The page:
Disturbing, and it’s all because of state run policies that keep this country in a continual negative downward trend. The more statism you have, the less free and pessimistic the citizen will be.
According to figures released by official number-crunchers Statistics Finland on Tuesday, just 26,517 babies were born in the first half of this year, a drop of more than 900 from the same period last year.
Senior actuary Matti Saari of Statistics Finland primarily attributes the low birth rate to economic uncertainty.
“This declined in the birth rate has continued for several years now during the economic downturn,” he notes. “The gloomy atmosphere undermines people’s faith in the future and discourages them from expanding their families.”
The central statistics bureau calculates that last year a total of 55,472 kids were born in Finland, which was nearly 1800 fewer than the previous year.
In the past six months, deaths outnumbered births in Finland by more than 750. During the same period of last year, the situation was flipped, with almost 700 more births than deaths.
“When you look at our demographic structure, we’re now in a slightly higher birth situation than in 1973. At that point, too, the rate had declined for many years in a row. The decision-makers reacted to the situation, though, and increased family policy supports. It remains to be seen how they will now react to this drop, as there has not really been any discussion about it,” Saari says.
Migration brings growth
Between January and June, almost 14,000 people moved to Finland while less than half that number emigrated. The number of immigrants was up by more than 1,100 compared to the start of 2015, while there were some 700 fewer emigrants. As of the end of June, the overall population stood at 5,493,577.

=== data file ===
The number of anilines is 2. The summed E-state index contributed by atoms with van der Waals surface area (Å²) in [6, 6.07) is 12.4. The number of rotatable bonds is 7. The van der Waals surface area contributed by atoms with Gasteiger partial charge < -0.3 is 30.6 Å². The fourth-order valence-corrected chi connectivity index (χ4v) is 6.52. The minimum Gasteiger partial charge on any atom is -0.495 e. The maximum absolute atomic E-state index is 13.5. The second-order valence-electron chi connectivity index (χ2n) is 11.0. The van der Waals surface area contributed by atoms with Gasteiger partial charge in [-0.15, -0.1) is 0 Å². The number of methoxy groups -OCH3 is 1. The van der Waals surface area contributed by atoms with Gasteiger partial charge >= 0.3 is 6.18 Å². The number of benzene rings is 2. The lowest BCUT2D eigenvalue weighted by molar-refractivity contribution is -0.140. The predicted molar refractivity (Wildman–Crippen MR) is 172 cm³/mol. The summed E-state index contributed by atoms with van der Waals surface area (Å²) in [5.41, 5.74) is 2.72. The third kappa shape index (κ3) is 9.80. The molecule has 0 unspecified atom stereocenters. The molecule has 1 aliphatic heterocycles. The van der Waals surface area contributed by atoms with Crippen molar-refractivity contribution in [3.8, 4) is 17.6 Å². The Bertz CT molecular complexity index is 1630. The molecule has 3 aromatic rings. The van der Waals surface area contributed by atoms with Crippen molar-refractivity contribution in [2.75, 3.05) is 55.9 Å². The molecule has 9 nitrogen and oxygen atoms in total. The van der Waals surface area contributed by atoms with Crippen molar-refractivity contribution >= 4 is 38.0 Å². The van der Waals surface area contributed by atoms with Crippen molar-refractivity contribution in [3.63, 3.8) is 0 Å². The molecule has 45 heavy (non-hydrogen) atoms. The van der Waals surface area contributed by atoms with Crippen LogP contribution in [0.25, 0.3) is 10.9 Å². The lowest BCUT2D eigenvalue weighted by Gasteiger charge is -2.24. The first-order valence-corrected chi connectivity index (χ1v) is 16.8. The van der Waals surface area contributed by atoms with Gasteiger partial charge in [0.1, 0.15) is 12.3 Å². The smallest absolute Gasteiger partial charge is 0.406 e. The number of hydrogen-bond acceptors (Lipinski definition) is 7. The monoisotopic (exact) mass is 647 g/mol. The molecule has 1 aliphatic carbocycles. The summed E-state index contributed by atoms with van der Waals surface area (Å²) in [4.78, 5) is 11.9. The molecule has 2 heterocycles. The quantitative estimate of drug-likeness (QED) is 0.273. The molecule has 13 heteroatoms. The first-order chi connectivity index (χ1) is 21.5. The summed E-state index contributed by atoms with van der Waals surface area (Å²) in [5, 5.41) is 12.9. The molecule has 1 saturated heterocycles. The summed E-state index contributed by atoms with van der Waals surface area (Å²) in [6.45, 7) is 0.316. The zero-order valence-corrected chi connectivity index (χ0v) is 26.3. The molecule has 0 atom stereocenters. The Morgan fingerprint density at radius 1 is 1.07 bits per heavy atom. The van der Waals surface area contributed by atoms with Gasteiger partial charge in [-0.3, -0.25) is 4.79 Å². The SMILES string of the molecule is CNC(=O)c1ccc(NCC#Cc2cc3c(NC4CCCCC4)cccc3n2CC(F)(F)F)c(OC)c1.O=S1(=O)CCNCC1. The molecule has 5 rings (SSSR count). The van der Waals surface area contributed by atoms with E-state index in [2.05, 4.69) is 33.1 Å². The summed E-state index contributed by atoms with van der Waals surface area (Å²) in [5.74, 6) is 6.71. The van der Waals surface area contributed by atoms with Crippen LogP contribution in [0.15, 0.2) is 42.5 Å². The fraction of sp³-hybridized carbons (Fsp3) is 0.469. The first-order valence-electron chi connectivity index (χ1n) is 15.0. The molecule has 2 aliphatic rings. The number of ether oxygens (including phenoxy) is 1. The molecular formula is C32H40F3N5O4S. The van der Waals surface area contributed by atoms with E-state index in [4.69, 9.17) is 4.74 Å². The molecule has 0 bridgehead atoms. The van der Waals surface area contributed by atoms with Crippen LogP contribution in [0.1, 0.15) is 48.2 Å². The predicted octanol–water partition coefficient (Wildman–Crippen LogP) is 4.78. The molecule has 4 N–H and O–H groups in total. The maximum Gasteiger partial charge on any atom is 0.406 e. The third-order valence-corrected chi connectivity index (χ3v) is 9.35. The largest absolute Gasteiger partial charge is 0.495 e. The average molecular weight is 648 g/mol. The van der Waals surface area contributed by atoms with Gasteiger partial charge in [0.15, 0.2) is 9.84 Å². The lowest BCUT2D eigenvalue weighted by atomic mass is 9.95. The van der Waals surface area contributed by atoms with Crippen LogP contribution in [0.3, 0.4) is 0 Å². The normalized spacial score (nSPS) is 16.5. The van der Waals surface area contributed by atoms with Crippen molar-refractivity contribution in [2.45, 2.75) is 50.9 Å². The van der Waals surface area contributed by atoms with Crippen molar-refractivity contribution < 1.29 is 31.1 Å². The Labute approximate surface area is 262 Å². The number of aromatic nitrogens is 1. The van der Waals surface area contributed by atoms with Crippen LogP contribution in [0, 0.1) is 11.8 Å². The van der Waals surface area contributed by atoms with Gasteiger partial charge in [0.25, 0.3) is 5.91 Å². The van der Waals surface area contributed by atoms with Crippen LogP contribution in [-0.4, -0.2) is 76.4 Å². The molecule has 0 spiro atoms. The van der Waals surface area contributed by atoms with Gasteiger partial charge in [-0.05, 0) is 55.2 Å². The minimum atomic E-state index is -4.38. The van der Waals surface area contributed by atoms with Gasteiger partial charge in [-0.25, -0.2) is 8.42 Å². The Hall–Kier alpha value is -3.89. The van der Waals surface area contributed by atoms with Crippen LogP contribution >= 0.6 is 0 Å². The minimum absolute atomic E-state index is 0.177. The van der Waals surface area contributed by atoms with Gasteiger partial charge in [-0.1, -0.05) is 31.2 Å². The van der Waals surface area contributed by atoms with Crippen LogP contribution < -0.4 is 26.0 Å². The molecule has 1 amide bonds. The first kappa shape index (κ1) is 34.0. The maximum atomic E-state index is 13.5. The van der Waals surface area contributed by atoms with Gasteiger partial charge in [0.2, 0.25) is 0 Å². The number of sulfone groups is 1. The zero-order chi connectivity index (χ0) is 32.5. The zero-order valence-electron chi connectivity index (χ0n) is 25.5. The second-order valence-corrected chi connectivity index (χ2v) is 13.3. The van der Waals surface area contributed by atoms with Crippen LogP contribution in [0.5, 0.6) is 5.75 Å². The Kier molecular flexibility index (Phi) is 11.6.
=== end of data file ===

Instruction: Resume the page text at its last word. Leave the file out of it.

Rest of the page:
The region with the biggest growth, more than 10, 000 people, was Uusimaa, which includes three of the four biggest cities: Helsinki, Espoo and Vantaa. Net growth during the six months was around 0.6 percent.
That was edged out by the maritime province of Åland, which had 0.7 percent growth.
“Åland has traditionally attracted quite a lot of immigration, partly because it has a different tax status,” observes Saari. The semi-autonomous island group is almost entirely Swedish-speaking.
According to most demographers, local population growth does not begin to be problematic until it surpasses 1.5 or two percent annually. On an annualised basis, Uusimaa’s growth will probably be about 1.2 percent this year.
“The numbers on population concentration are not alarmingly large. Internal migration is modest. Most of the growth in urban areas comes from abroad,” Saari told Yle.
The region with the greatest relative population loss was South Karelia in the east, which dipped by 0.5 percent in the first half-year. Numerically, the biggest decline was in Ostrobothnia, western Finland, which saw its population drop by almost 550 people.